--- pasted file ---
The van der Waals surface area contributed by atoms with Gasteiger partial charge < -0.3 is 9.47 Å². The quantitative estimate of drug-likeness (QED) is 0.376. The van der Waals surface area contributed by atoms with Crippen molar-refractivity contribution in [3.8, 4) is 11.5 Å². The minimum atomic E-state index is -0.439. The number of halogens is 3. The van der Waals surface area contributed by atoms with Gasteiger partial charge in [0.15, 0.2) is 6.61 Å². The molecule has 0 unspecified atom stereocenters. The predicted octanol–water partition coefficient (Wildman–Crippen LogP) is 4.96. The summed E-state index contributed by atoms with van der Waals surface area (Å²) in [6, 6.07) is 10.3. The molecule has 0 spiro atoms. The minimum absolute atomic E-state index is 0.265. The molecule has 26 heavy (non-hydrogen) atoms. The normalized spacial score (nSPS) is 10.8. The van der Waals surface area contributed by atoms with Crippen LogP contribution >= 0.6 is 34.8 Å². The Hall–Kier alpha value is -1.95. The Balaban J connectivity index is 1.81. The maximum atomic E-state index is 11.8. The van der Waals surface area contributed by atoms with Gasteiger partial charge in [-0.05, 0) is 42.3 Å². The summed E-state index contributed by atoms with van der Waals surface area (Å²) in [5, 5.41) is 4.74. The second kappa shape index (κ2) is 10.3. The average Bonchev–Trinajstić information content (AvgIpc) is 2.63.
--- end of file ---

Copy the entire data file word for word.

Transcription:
The van der Waals surface area contributed by atoms with Gasteiger partial charge < -0.3 is 9.47 Å². The quantitative estimate of drug-likeness (QED) is 0.376. The van der Waals surface area contributed by atoms with Crippen molar-refractivity contribution in [3.8, 4) is 11.5 Å². The minimum atomic E-state index is -0.439. The number of halogens is 3. The van der Waals surface area contributed by atoms with Gasteiger partial charge in [0.15, 0.2) is 6.61 Å². The molecule has 0 unspecified atom stereocenters. The predicted octanol–water partition coefficient (Wildman–Crippen LogP) is 4.96. The summed E-state index contributed by atoms with van der Waals surface area (Å²) in [6, 6.07) is 10.3. The molecule has 0 spiro atoms. The minimum absolute atomic E-state index is 0.265. The molecule has 26 heavy (non-hydrogen) atoms. The normalized spacial score (nSPS) is 10.8. The van der Waals surface area contributed by atoms with Crippen LogP contribution >= 0.6 is 34.8 Å². The Hall–Kier alpha value is -1.95. The Balaban J connectivity index is 1.81. The maximum atomic E-state index is 11.8. The van der Waals surface area contributed by atoms with Gasteiger partial charge in [-0.05, 0) is 42.3 Å². The summed E-state index contributed by atoms with van der Waals surface area (Å²) in [5, 5.41) is 4.74. The second kappa shape index (κ2) is 10.3. The average Bonchev–Trinajstić information content (AvgIpc) is 2.63.